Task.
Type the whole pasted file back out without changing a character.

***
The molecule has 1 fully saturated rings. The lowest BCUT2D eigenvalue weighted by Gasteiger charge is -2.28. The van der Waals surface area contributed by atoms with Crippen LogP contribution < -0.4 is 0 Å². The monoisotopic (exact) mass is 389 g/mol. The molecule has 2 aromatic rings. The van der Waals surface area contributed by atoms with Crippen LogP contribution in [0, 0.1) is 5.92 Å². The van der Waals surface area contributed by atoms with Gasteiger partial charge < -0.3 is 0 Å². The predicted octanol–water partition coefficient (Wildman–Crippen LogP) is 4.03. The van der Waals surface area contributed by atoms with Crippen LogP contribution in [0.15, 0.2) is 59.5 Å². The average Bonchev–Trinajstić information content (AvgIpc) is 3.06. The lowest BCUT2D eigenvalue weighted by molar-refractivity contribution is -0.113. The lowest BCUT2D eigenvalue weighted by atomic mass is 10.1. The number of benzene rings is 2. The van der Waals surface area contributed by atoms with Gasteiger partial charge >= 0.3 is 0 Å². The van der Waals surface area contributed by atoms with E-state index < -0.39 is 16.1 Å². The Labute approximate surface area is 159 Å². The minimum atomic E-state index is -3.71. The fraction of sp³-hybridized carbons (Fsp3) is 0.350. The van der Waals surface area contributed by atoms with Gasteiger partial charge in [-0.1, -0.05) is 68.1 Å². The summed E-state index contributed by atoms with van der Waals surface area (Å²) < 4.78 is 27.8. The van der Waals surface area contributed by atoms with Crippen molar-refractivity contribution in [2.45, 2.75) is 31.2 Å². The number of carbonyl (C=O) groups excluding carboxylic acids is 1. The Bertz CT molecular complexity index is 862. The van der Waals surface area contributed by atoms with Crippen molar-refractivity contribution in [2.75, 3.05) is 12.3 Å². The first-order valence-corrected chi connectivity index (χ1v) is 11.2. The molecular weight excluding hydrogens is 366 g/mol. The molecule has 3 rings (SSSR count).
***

The molecule has 1 fully saturated rings. The lowest BCUT2D eigenvalue weighted by Gasteiger charge is -2.28. The van der Waals surface area contributed by atoms with Crippen LogP contribution < -0.4 is 0 Å². The monoisotopic (exact) mass is 389 g/mol. The molecule has 2 aromatic rings. The van der Waals surface area contributed by atoms with Crippen LogP contribution in [0, 0.1) is 5.92 Å². The van der Waals surface area contributed by atoms with Gasteiger partial charge < -0.3 is 0 Å². The predicted octanol–water partition coefficient (Wildman–Crippen LogP) is 4.03. The van der Waals surface area contributed by atoms with Crippen LogP contribution in [0.15, 0.2) is 59.5 Å². The average Bonchev–Trinajstić information content (AvgIpc) is 3.06. The lowest BCUT2D eigenvalue weighted by molar-refractivity contribution is -0.113. The lowest BCUT2D eigenvalue weighted by atomic mass is 10.1. The number of benzene rings is 2. The van der Waals surface area contributed by atoms with Gasteiger partial charge >= 0.3 is 0 Å². The van der Waals surface area contributed by atoms with E-state index < -0.39 is 16.1 Å². The Labute approximate surface area is 159 Å². The minimum atomic E-state index is -3.71. The fraction of sp³-hybridized carbons (Fsp3) is 0.350. The van der Waals surface area contributed by atoms with Gasteiger partial charge in [-0.1, -0.05) is 68.1 Å². The summed E-state index contributed by atoms with van der Waals surface area (Å²) < 4.78 is 27.8. The van der Waals surface area contributed by atoms with Crippen molar-refractivity contribution in [2.45, 2.75) is 31.2 Å². The number of carbonyl (C=O) groups excluding carboxylic acids is 1. The Bertz CT molecular complexity index is 862. The van der Waals surface area contributed by atoms with Crippen molar-refractivity contribution in [2.75, 3.05) is 12.3 Å². The first-order valence-corrected chi connectivity index (χ1v) is 11.2. The molecular weight excluding hydrogens is 366 g/mol. The molecule has 3 rings (SSSR count).